We had the good fortune of connecting with Erin Elizabeth Hynes and we’ve shared our conversation below.
Hi Erin Elizabeth, why did you decide to pursue a creative path?
I wouldn’t say that I purposefully chose to work in an artistic career. I was always creative, starting in childhood, and so it was a natural move for me to end up in a creative field. I grew up playing the violin, and I was obsessed with reading and writing short stories as a kid. By the time I got to high school, I’d developed a passion for photography and videography. After school I spent my time filming videos with my friends and shooting photos on my DSLR. Eventually, I went to university, where I double majored in English Literature and Film Studies. I’ve always loved storytelling, and so it makes sense that I’ve ended up in a career that’s all about creating written and visual content.
Alright, so let’s move onto what keeps you busy professionally?
I started my blog, Pina Travels, and my podcast, Alpaca My Bags, because I wanted to dig into issues around travel. I found myself often thinking through questions that came up on my own travels. Like, how can I make sure that I support local people when I visit their city or region? I felt that a podcast was the perfect format for me to connect with experts and thought leaders who could help answer the questions I had. I wanted to learn, and I figured that by making a podcast, I could help other people learn, too! On the blog, I write more traditional travel blogs which cover destinations that I myself have traveled to. But, I weave into every blog tips about how to travel that specific place in a mindful way.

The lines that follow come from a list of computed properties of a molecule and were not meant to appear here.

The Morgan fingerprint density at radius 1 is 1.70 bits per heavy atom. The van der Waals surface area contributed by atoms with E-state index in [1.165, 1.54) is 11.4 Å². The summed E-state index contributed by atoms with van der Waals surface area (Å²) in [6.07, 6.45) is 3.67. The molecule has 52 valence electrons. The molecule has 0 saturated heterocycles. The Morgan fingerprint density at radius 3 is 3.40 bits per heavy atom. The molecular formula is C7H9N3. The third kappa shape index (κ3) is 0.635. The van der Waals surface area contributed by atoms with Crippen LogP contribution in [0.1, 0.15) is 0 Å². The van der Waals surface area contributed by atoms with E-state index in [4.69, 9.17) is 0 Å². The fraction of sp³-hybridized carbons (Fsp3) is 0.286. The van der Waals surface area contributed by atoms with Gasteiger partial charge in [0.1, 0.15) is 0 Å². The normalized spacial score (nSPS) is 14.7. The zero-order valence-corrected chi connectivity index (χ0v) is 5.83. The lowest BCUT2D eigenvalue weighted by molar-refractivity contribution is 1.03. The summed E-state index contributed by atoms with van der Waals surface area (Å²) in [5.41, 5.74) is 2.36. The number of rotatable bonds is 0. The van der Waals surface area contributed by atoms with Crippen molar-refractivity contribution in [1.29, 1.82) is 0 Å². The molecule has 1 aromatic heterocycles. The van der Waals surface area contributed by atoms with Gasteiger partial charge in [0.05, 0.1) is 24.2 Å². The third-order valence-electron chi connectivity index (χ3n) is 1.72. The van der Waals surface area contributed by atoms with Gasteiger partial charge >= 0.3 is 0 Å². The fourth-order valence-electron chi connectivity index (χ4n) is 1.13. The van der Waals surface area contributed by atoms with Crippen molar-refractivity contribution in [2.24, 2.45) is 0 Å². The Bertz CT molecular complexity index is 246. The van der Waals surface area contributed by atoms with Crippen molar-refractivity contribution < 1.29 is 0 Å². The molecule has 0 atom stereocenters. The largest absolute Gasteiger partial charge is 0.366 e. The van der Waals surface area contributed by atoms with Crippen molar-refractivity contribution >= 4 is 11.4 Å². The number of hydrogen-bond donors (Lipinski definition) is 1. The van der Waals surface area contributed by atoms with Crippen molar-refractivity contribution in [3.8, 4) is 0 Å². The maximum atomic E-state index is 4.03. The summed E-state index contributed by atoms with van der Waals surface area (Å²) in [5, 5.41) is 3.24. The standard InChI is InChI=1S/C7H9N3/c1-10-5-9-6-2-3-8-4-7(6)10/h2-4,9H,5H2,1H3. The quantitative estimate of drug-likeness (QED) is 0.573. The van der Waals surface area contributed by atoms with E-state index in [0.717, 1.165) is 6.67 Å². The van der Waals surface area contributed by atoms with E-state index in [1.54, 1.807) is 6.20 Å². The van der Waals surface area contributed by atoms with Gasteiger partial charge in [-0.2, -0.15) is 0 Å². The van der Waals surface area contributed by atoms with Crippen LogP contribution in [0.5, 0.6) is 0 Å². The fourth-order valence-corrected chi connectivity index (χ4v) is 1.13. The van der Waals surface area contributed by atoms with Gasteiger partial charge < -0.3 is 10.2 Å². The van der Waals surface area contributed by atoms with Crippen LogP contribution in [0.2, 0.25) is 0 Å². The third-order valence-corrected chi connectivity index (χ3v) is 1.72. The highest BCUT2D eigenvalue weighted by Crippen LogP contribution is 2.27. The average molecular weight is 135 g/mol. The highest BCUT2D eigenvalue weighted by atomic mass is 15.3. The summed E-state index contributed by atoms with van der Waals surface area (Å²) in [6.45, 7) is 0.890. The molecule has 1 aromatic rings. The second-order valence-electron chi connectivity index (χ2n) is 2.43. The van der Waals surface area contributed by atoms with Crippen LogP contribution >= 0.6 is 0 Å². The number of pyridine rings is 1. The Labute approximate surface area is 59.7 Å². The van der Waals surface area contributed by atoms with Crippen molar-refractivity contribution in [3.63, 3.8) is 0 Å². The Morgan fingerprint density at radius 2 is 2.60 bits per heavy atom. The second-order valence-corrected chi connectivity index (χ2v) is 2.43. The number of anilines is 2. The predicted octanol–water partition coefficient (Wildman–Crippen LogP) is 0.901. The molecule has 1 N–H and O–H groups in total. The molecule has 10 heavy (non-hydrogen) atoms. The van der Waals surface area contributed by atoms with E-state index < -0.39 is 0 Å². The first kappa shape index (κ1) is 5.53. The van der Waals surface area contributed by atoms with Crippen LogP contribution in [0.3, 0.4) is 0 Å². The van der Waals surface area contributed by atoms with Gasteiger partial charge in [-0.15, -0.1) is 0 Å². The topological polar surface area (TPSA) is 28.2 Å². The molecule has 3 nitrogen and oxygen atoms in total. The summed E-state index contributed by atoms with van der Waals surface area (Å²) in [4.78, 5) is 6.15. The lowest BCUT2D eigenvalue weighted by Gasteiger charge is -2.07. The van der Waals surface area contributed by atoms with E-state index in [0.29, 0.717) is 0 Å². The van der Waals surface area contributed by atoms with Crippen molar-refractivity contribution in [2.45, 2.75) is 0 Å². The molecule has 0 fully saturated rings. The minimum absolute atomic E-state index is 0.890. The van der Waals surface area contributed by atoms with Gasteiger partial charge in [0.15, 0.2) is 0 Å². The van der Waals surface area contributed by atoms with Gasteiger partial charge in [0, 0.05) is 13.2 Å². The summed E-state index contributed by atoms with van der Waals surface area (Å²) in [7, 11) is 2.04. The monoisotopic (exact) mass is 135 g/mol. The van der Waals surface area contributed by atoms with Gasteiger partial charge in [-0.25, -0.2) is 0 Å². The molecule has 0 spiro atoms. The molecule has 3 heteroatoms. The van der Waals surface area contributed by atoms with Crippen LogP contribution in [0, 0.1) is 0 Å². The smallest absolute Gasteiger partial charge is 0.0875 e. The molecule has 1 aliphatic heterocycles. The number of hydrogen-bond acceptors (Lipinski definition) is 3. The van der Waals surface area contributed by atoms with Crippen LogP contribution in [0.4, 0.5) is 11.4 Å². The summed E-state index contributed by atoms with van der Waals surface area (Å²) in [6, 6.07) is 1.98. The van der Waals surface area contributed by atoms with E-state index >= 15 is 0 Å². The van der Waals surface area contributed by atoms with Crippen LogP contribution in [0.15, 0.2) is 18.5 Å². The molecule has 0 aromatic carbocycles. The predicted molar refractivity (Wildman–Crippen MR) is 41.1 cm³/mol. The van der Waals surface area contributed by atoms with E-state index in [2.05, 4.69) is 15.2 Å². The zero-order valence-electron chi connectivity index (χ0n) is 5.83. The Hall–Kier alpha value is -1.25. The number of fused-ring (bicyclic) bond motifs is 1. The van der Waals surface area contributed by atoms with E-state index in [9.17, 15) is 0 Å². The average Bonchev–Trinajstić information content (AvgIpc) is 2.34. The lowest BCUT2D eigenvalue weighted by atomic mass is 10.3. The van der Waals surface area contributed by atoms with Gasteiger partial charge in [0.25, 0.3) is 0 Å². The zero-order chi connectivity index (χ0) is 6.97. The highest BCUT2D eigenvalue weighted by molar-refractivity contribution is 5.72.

When I started out, I had no idea how to make a blog or a podcast. I was able to learn how to do both thanks to community. Early on, I connected with other bloggers who shared advice with me, and I discovered online forums where I could find answers to challenges I was facing. I started the podcast shortly after the blog. I had posted in a couple forums to see if anyone had tips or resources for making one. Kattie Laur reached out to me and we went for coffee together. At the time, she was looking for a podcast project to work on with the goal of launching her own freelance career as a producer. She liked the idea I pitched her, and agreed to help me make the show. Over the last three years we’ve grown the show as a team, and we’ve also become great friends.
I think what sets Pina Travels and Alpaca My Bags apart from other blogs and podcasts is the focus on responsible tourism. Responsible tourism is all about addressing the pitfalls of tourism, like overtourism, carbon emissions, and the negative impacts that tourism has on local communities. The goal of my content in general is to share my own journey into responsible tourism. By sharing what I’m learning as I travel, I hope to encourage casual travelers to consider the impact of their travels on the planet and people.
Let’s say your best friend was visiting the area and you wanted to show them the best time ever. Where would you take them? Give us a little itinerary – say it was a week long trip, where would you eat, drink, visit, hang out, etc.